Page images

Empire also demanded compensation for the Nüchen conquests in the shape of the Peking and Ta-t'ung Fu regions; they received the Peking plain, but in a year or two lost it again.

Akuta died in 1123, at the age of fifty-six, and was succeeded by his younger brother Ukimai. This Emperor reduced to subjection the Tungusic coast tribes in the modern Southern Ussuri province of Russia; moved large numbers of people from the modern Shan-hai Kwan coast region to populate the modern Mukden; built a new "upper capital" either at or near the old one on the Altchuk, and instituted an efficient courier service between it and the south. I am inclined to think that at this date the upper capital was moved from the head-waters of the Altchuk to a point on the same river corresponding with the present city of A-jê Ho or Altchuk, which is a Manchu military command at this moment. At first a certain amount of compensation was (as stated above) given to the Sung Empire in return for their alliance; but soon the allies got to squabbling over their prey; war was declared, the Yellow River crossed, the capital (modern K'ai-fung Fu) occupied, and the Chinese Emperor taken prisoner and transported, with several sons and many women, to the Hurka. Ukimai's first idea was to create a buffer State, and to set up first one, then another, creature of his own as puppet Emperor of the region between the Yellow River and the Yangtsze Kiang; and this "Tsi" Empire, as the second edition of it was called, together with Corea, Tangut (the Ordos region), and the Ouigours became vassals of the now firmly established "Golden," or Kin, dynasty. Ukimai died in 1135, at the age of sixty-one.

He was succeeded by his nephew Hala, or Khara, who seems to have definitely moved from the old "upper capital" to another apparently lower down the Altchuk, and most probably the newly-built one just mentioned, and the only one officially visited by Chinese envoys in 1125, when they specially mention that all was in disorder and

rebuilding. Khara first drew up a calendar, which, in accordance with precedent, was imposed upon Corea as a vassal state. The capacity of the Nüchens to reform the calendar was derived from their having carried off with the Chinese Emperor all his observatory and instruments. The Ts'i Empire was soon abolished, and Ho Nan (i.e., the land "south of the Yellow River") appropriated. China south of the Yangtsze was given to a scion of the Sung Dynasty released from captivity, who now for the first time began to rule at Hangchow; that is to say, he was officially recognised as Emperor of a region the Nüchens had never entered. This Hangchow is Marco Polo's "Kinsai," i.e., King-sze, or "metropolis "; and the reason why he calls the empire "Manzi" is because the Southern Chinese probably did then what they certainly do at this day, i.e., scoffingly call all Tartars (and by extension sometimes even Northern Chinese) by the name ta-tsz, whilst the latter in turn call the southerners man-tsz; very much as the Americans in a rough popular way divide Northern and Southern Europeans into "Dutchman and Dago," accordingly as they say "ja" or "si" for "yes." From this moment almost to the close of the dynasty, Corea, Tangut, and Sung (after some years of war) were obedient vassals of the Golden Dynasty, which (barring a few visits from the Ouigours) never had foreign relations with any other Power. other Power. Even Japan is only once casually mentioned, and that merely in connection with some shipwrecked mariners. Khara, in 1140, found it expedient to confirm in his title the forty-ninth Duke of Confucius, but the Manzi Empire also "ran" a Duke of its own in the south. (See Asiatic Quarterly Review, April, 1897.) Khara unfortunately took to violence and drink, which led to his murder by Tikunai in 1149, at the early age of thirty-one.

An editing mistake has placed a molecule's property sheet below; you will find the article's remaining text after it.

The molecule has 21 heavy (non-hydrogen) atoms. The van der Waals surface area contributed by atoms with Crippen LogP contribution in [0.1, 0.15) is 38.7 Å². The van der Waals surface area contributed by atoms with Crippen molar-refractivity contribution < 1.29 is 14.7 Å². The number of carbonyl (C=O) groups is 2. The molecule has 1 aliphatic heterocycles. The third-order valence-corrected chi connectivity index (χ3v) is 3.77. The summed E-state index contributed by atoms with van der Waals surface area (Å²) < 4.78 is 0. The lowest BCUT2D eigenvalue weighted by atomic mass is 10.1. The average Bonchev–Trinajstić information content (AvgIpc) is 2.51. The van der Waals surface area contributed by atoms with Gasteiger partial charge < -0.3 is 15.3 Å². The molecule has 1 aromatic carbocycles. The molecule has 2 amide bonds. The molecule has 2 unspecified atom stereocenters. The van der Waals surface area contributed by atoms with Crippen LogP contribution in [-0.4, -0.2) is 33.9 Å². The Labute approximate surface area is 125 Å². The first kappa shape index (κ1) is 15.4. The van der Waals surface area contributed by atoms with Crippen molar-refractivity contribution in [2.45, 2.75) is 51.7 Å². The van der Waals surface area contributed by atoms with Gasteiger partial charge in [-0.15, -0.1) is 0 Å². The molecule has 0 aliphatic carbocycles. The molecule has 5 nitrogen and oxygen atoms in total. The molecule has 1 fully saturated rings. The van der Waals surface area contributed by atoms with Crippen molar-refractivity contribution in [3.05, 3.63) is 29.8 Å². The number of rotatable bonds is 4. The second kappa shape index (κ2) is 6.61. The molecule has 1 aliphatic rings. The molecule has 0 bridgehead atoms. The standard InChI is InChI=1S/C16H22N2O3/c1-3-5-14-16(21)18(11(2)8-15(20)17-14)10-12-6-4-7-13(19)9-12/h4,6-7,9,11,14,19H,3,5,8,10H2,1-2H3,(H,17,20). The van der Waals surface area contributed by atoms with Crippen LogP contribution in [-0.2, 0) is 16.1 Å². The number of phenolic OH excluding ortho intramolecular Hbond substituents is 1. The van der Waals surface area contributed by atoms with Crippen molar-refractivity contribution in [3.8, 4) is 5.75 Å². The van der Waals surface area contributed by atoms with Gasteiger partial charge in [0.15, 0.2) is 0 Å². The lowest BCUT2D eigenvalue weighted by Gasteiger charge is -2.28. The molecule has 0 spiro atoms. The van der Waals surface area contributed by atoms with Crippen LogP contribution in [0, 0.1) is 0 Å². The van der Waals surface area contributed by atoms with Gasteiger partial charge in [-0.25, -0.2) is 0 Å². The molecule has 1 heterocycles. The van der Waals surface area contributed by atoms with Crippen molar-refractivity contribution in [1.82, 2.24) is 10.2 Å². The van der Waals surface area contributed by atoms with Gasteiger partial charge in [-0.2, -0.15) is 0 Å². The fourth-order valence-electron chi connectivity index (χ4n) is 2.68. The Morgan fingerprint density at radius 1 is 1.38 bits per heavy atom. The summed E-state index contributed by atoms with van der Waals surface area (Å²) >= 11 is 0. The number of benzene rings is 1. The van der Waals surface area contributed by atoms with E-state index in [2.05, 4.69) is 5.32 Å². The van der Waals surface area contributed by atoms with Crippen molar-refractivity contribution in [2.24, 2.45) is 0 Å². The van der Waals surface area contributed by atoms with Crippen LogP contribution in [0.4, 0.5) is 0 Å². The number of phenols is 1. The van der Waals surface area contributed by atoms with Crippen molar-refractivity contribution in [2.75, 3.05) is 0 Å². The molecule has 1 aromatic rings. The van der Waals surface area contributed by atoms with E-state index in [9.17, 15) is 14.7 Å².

Tikunai was grandson of Akuta by the eldest son, and no doubt the murder of his cousin Khara was partly prompted by jealous considerations of seniority. He was

of all Emperors in China "the biggest blackguard on record," according to his own history as compiled by Tucta the Mongol. His whole reign is a sickening story of murder, cruelty, and debauchery. He also was murdered

in the end; this was in 1161, and at the age of forty. Some important things took place in his reign, notwithstanding : the upper capital was razed to the ground, and modern Peking, or a place slightly to the south-west of it (then the southern capital) was made the chief centre of imperial government. There was a Cathayan revolt, apparently in consequence of a natural objection to assist Tikunai in his unjust wars with the Sung Empire. Extensive naval operations were also experimentally undertaken against pirates of the sea-coast.